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A Sarcastic Mars Rover Shows Us Why Space Robots Are Important

By Mark Young, SouthFloridaReporter.com Managing Editor, Aug 7, 2015 – There are millions of twitter accounts. Business’s have them, celebrities have them, even zoo animal escapees have them – but a robot? Yes, a robot with an attitude. Once you read the article below, you’ll probably do the same as I did, click FOLLOW.

By Matthew Francis, Forbes – Three years ago, a real rover — Curiosity, part of the Mars Science Laboratory  — landed on Mars, while @SarcasticRover landed on Twitter. The Twitter account, run by Jason Filiatrault, has gathered 134,000 followers and posted more than 5,000 mostly snarky comments. Those range from how boring Mars is, ennui over being stuck on a planet with nobody to talk to, general humorous commentary on life, and even a mixture of science promotion. If you’re on Twitter, go follow. If not, go read the “rover”‘s first-person account at TIME Magazine.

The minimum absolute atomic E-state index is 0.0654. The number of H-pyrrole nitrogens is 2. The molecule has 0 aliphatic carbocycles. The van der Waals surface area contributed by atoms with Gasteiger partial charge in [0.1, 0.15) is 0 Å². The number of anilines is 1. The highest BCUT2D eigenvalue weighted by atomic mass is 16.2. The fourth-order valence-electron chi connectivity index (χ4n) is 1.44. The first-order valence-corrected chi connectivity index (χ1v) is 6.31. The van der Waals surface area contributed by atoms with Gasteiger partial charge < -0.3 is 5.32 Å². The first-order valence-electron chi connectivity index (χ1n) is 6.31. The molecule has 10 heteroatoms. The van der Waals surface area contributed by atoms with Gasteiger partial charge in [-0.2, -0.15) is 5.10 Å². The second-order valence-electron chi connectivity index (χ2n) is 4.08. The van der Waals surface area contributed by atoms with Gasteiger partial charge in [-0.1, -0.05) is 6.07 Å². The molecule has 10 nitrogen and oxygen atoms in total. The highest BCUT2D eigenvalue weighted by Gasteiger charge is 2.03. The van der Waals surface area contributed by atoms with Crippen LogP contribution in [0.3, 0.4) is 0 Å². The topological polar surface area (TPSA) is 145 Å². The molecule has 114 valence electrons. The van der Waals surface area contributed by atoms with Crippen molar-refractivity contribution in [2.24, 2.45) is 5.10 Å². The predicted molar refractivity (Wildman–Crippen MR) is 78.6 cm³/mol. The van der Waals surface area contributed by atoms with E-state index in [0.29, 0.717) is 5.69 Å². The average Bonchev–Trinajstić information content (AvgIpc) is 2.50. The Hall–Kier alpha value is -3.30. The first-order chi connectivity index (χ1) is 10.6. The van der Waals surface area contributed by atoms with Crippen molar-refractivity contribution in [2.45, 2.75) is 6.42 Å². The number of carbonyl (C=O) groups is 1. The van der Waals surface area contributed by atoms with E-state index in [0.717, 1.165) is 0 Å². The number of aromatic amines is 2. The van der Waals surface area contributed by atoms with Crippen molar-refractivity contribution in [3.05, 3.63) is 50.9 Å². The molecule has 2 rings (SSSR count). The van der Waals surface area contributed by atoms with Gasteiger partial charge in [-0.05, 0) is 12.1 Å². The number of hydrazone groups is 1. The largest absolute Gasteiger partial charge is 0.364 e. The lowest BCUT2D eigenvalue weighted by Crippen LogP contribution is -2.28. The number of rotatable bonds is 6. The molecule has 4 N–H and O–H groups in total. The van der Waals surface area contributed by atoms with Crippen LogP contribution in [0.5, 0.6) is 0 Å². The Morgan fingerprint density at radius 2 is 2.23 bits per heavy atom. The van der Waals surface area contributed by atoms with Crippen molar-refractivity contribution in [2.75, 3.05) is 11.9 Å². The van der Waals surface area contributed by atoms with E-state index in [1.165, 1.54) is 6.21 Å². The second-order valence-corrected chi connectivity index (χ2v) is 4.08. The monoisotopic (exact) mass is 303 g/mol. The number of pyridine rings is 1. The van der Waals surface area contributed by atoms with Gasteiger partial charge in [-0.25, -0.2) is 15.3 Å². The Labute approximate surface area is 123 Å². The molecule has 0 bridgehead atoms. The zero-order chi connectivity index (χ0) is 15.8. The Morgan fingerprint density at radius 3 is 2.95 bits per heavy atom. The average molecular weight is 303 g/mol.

Filiatrault’s project is a labor of love, and while it isn’t endorsed by NASA, it’s not the only Twitter presence for space probes. In fact, Filiatrault was inspired to start @SarcasticRover when he saw the official @MarsCuriosity account posting in the first person. My colleague Rachel Feltman wrote an excellent post in homage to Sarcastic Rover, including an interview with Filiatrault, which you should go read. (Go on ahead; I’ll wait.) Today also marks the one-year anniversary of the arrival of the Rosetta mission at Comet 67P, which has two Twitter accounts: @ESA_Rosetta and Philae2014, for the probe and its lander, respectively. Both these accounts post in the first person as well, with the Philae posts being particularly poignant when the lander lost touch with Earth after its landing went awry last fall. (It doesn’t hurt that the most common image any of us saw of Philae was the really adorable cartoon version.)

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